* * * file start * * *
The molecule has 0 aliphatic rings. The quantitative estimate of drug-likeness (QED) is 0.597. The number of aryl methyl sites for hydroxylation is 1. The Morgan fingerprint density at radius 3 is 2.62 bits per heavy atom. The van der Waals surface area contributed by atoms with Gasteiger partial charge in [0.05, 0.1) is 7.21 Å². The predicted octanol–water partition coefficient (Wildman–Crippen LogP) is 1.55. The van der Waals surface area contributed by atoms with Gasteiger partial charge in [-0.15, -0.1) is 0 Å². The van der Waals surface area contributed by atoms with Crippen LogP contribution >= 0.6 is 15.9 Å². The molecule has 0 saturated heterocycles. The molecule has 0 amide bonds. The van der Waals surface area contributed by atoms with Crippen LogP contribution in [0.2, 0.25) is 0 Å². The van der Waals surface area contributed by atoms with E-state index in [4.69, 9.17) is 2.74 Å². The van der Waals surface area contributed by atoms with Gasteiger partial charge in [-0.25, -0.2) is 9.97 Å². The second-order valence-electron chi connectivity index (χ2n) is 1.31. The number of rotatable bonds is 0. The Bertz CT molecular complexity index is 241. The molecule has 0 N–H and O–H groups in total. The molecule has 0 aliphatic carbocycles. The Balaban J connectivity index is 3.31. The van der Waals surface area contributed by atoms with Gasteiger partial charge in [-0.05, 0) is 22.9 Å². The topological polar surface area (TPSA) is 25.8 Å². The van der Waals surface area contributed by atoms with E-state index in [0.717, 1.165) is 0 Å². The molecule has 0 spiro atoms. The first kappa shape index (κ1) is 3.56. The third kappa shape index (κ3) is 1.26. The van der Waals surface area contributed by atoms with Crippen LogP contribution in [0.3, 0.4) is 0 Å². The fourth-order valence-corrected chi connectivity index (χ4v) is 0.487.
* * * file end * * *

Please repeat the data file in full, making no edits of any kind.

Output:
The molecule has 0 aliphatic rings. The quantitative estimate of drug-likeness (QED) is 0.597. The number of aryl methyl sites for hydroxylation is 1. The Morgan fingerprint density at radius 3 is 2.62 bits per heavy atom. The van der Waals surface area contributed by atoms with Gasteiger partial charge in [0.05, 0.1) is 7.21 Å². The predicted octanol–water partition coefficient (Wildman–Crippen LogP) is 1.55. The van der Waals surface area contributed by atoms with Gasteiger partial charge in [-0.15, -0.1) is 0 Å². The van der Waals surface area contributed by atoms with Crippen LogP contribution >= 0.6 is 15.9 Å². The molecule has 0 saturated heterocycles. The molecule has 0 amide bonds. The van der Waals surface area contributed by atoms with Crippen LogP contribution in [0.2, 0.25) is 0 Å². The van der Waals surface area contributed by atoms with E-state index in [4.69, 9.17) is 2.74 Å². The van der Waals surface area contributed by atoms with Gasteiger partial charge in [-0.25, -0.2) is 9.97 Å². The second-order valence-electron chi connectivity index (χ2n) is 1.31. The number of rotatable bonds is 0. The Bertz CT molecular complexity index is 241. The molecule has 0 N–H and O–H groups in total. The molecule has 0 aliphatic carbocycles. The Balaban J connectivity index is 3.31. The van der Waals surface area contributed by atoms with Gasteiger partial charge in [-0.05, 0) is 22.9 Å². The topological polar surface area (TPSA) is 25.8 Å². The van der Waals surface area contributed by atoms with E-state index in [0.717, 1.165) is 0 Å². The molecule has 0 spiro atoms. The first kappa shape index (κ1) is 3.56. The third kappa shape index (κ3) is 1.26. The van der Waals surface area contributed by atoms with Crippen LogP contribution in [0.3, 0.4) is 0 Å². The fourth-order valence-corrected chi connectivity index (χ4v) is 0.487.